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Visual appearance (e.g., color) cues set expectations regarding the likely taste and flavor properties of food and drink. These expectations may, in turn, anchor the subsequent tasting experience. In the present study, we examined the influence of the color of a beer on the consumer's experience. Dark and pale beers were evaluated both before and after tasting. Importantly, these beers were indistinguishable in terms of their taste/flavor when tasted without any visual cues. The results indicate that the differing visual appearance of the beers led to clear differences in expected taste/flavor. However, after tasting, no differences in flavor ratings were observed, indicating that the expectations based on visual cues did not influence the actual tasting experience. The participants also expected the dark beer to be more expensive than the pale one. These outcomes suggest that changes in the visual appearance of a beer lead to significant changes in the way in which consumers expect the beer to taste. At the same time, however, our findings also suggest the need for more evidence to be collected in order to determine the boundary conditions on when such crossmodal expectations may vs. may not affect the tasting experience. Highlights: The expected flavor of a beer is affected by its visual appearance. No differences in flavor ratings were observed on tasting. Consumers expect dark beers to be more expensive than pale/amber beers.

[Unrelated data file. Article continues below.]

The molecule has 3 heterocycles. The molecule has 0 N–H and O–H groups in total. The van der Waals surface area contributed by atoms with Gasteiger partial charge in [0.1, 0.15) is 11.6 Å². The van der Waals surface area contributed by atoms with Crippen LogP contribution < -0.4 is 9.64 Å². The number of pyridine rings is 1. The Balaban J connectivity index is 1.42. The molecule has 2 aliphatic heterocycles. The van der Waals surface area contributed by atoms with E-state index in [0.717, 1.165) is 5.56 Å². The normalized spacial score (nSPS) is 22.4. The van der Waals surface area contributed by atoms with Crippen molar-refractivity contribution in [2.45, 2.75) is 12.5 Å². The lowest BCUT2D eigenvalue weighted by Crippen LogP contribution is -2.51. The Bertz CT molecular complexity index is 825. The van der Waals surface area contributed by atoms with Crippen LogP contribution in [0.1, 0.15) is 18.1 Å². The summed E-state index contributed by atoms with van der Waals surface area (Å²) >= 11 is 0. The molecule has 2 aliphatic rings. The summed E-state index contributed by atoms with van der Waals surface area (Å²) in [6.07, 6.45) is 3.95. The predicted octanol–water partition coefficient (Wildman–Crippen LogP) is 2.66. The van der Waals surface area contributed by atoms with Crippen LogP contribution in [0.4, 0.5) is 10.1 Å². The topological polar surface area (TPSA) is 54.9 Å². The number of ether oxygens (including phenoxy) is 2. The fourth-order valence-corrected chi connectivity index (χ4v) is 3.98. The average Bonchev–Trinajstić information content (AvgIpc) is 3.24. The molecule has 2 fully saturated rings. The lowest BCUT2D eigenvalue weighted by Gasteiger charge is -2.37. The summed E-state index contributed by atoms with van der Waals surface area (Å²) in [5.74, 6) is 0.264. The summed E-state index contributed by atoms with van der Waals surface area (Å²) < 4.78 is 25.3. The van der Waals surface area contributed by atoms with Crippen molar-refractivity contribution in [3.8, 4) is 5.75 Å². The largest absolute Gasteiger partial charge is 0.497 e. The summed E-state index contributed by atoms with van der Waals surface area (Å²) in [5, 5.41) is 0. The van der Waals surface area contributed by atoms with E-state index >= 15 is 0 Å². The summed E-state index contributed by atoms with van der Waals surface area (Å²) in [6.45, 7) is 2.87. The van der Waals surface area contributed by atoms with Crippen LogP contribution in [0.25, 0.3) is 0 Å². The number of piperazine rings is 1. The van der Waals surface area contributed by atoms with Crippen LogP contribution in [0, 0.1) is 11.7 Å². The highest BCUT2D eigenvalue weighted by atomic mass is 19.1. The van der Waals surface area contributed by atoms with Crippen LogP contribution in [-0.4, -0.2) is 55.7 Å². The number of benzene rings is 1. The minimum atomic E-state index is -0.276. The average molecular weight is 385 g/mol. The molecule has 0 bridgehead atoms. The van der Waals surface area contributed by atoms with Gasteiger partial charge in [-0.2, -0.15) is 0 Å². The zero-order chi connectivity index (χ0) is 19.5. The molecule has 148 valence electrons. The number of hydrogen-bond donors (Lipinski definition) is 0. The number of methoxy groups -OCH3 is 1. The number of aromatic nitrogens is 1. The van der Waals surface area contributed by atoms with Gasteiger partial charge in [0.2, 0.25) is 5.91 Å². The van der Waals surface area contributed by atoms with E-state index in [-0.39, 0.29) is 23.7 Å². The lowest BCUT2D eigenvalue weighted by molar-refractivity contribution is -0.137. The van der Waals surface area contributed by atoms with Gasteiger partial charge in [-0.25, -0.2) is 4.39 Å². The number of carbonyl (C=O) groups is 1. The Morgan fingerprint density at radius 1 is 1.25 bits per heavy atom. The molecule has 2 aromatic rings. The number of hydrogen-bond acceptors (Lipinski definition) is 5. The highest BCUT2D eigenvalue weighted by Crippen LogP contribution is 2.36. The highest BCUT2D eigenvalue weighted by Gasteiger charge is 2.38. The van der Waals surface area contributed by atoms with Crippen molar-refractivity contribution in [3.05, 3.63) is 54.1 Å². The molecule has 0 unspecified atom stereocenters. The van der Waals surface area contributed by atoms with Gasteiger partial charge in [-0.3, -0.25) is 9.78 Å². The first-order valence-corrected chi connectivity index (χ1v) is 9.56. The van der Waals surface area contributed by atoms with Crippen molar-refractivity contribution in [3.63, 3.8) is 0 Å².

Original publication




Journal article


Front Psychol

Publication Date





beer, color, crossmodal correspondences, flavor, multi-sensorial, sensory marketing